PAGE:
The big risk I see with using Windows 7’s own backup program is actually kind of an odd one. Microsoft has a very poor track record with maintaining backup compatibility across Windows versions. Windows XP backup images, as I understand it, are readable only by Windows XP backup. That just doesn’t help you if you’ve moved to, say, Windows 7 and need to recover a file from an old backup. Windows 7 backup images are apparently in .vhd format (Virtual Hard Disk) that could and should be readable not only by Windows 7 backup but by other programs as well.
And lastly, you know, Windows 7’s backup just feels like an afterthought in many ways. It’s kind of like it’s there because they needed to have something; they needed to check a checkbox; not because they wanted to create a really good robust backup system.
Macrium Reflect, on the other hand, is a program that is specifically architected to back up your computer. It has all of the features we might want and then some. And yeah, the interface can be a little confusing but you know, I have yet to find a backup program that meets all those minimum requirements that isn’t’ somewhat confusing. It is very clear about what it’s doing both with when you set up your backup, while the backup is happening, and when you need to restore.
And, yes, I’ve written, Saved: Backing Up with Macrium Reflect to help you get the basics set up and to recover when the time comes.
Reflect works on XP and Vista and 7 and 8. And, Reflect installed on any of those can read backups created on any of the others. I just believe it’s a more robust solution created by people who are actually trying to create the best backup program. Ultimately, I guess, robustness, power and features aside, I’d have to say that I simply trust it more – and when it comes to backups, trust is incredibly important.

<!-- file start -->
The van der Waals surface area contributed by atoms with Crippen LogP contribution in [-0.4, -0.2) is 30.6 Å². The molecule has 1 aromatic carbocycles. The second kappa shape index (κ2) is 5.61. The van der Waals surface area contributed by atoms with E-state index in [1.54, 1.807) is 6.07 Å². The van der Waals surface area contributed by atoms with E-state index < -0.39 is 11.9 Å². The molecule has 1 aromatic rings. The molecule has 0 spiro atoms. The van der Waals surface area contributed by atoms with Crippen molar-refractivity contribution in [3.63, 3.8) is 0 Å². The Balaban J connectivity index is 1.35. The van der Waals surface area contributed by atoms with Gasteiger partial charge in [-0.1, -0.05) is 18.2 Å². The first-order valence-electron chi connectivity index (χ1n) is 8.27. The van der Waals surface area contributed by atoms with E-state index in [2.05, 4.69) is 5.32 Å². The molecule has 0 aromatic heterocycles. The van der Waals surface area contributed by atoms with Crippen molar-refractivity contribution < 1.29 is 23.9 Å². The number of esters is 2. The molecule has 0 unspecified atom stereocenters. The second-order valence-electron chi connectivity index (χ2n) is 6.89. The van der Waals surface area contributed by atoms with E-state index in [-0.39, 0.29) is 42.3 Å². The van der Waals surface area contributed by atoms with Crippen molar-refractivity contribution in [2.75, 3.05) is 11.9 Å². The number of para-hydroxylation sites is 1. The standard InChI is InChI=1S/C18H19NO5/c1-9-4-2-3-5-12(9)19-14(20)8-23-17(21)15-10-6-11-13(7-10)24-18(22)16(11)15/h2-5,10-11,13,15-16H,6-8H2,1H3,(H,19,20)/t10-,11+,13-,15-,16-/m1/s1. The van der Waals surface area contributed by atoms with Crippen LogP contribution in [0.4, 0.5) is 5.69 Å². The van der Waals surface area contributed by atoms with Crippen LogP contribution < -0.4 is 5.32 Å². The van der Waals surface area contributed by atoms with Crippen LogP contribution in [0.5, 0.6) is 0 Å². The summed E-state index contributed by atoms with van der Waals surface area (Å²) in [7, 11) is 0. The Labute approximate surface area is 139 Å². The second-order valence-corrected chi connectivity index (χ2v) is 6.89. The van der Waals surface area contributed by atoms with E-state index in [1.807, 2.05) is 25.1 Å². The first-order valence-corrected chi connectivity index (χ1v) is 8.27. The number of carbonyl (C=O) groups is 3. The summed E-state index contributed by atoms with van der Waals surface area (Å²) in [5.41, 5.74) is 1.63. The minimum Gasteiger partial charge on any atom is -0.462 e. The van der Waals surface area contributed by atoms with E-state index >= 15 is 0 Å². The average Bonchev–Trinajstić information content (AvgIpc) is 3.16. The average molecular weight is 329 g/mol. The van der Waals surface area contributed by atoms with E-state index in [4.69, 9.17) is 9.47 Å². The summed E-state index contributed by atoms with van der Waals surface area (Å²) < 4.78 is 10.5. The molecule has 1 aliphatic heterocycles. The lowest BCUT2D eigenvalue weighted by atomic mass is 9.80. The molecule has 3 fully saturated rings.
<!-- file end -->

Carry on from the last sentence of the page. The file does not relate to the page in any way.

How do I get recipients email address and name to show in the To: line?
I’ve noticed sometimes when I get an email from someone who used a distribution list, that everyone’s actual name along with their email address is displayed in the “To” field. I’ve noticed this from friends who use MSN and AT&T thought I’m not sure about Yahoo and Gmail and so forth.
Seeing all the recipients’ actual names along with their email addresses tells me who they actually are when I might not be able to tell from some of their cryptic email addresses. Now I know I can set up my mail so that my name appears as the “sender” instead of my email address, but how can I have all my note recipient’s actual names, along with their email addresses, always be displayed in the “To” field? All my contacts have their first and last names in the appropriate fields in my Contacts list. But is there another field in AOL that will allow me to do that?